March 13, 2012
Grim News(?): Will DOJ's possible eBook price-fixing lawsuit awaken a slumbering antitrust enforcement giant to examine anti-competitive practices in legal publishing?
As a quick follow-up to Mark Giangrande's March 8, 2012 post, Apple And Publishers May See Antitrust Litigation Over e-Book Pricing, on March 9, 2012 The Authors Guild posted a Dear Members "Letter from Scott Turow: Grim News." A couple of snips:
[The] report that the Justice Department may be near filing an antitrust lawsuit against five large trade book publishers and Apple is grim news for everyone who cherishes a rich literary culture.
We have no way of knowing whether publishers colluded in adopting the agency model for e-book pricing. We do know that collusion wasn't necessary: given the chance, any rational publisher would have leapt at Apple's offer and clung to it like a life raft. Amazon was using e-book discounting to destroy bookselling, making it uneconomic for physical bookstores to keep their doors open.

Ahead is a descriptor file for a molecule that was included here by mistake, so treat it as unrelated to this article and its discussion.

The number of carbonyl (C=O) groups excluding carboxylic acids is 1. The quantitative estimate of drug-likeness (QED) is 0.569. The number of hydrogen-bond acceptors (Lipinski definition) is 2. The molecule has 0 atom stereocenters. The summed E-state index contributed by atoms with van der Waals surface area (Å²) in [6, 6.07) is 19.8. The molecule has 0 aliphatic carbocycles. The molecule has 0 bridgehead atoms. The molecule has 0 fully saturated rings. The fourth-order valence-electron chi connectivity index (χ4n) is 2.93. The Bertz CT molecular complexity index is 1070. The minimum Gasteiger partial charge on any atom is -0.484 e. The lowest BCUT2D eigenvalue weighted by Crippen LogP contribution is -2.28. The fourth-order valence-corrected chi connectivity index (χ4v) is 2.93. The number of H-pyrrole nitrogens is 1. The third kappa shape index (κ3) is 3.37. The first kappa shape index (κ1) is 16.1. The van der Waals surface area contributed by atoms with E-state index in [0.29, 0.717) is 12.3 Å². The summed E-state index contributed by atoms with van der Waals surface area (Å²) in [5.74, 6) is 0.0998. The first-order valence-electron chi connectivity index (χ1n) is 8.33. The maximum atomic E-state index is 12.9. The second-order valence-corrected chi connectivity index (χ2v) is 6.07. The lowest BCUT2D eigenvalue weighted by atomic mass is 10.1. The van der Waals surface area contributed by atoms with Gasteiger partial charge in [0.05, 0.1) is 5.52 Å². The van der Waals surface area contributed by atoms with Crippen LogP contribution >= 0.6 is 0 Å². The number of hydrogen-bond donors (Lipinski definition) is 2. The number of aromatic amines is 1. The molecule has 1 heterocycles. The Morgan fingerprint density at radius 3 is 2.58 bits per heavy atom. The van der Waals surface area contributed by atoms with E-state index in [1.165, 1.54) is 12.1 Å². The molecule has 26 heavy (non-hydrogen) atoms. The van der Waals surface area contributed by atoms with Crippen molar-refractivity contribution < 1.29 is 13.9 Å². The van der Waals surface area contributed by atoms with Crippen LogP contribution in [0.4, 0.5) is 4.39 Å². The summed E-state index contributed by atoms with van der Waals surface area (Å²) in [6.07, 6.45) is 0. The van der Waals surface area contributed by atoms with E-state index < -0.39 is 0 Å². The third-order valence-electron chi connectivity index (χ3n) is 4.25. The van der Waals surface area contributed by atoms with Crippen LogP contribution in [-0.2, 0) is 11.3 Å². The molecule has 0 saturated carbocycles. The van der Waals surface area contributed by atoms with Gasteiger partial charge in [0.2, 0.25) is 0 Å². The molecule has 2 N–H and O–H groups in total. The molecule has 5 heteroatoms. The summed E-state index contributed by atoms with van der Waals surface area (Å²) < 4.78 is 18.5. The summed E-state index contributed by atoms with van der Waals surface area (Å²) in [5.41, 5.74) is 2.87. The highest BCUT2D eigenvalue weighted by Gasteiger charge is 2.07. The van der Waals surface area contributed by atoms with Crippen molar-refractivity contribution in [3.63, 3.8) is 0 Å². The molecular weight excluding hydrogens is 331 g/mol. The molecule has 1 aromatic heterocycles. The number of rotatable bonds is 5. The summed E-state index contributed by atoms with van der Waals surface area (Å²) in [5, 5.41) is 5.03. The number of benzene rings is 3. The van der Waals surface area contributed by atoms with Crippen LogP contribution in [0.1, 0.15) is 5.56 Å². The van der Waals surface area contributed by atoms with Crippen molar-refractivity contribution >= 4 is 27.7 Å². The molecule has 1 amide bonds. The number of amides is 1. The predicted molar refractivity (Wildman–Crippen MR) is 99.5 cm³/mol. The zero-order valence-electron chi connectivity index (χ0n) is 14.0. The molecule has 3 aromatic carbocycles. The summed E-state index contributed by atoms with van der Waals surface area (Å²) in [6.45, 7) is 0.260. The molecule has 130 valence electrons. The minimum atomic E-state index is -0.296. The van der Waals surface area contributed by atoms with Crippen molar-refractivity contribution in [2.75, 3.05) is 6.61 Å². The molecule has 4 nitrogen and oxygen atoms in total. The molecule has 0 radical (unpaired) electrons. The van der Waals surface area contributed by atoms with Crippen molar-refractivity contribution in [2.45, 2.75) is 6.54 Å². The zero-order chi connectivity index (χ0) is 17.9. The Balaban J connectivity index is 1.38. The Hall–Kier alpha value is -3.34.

True enough. However, general trade publishers don't have to sell their eBooks via any sort of wholesale pricing matrix offered by e-Retailers like Amazon or Apple. That has been their decision; they can rely on their own e-Commerce sites. The same is true for selling their pBook editions. These topics were discussed in LLB's two part series, Market and Distribution Cannibalization in the General Trade Publishing Industry for eBooks, Part One: Crafting a pricing matrix for eLending and Part Two: Outcome objectives of publishers and libraries as intermediaries between authors and readers of eBooks.
The Authors Guide president adds:
Let's hope the reports are wrong, or that the Justice Department reconsiders. The irony bites hard: our government may be on the verge of killing real competition in order to save the appearance of competition.
What I find most interesting about the DOJ's interest in this eBook situation, is an awakening of the slumbering antitrust enforcement giant and the consequences that may have for anti-competitive practices in other publishing market sectors, like for example, practices engaged by some major legal information vendors. Time for a dose of concerted consumer advocacy? [JH]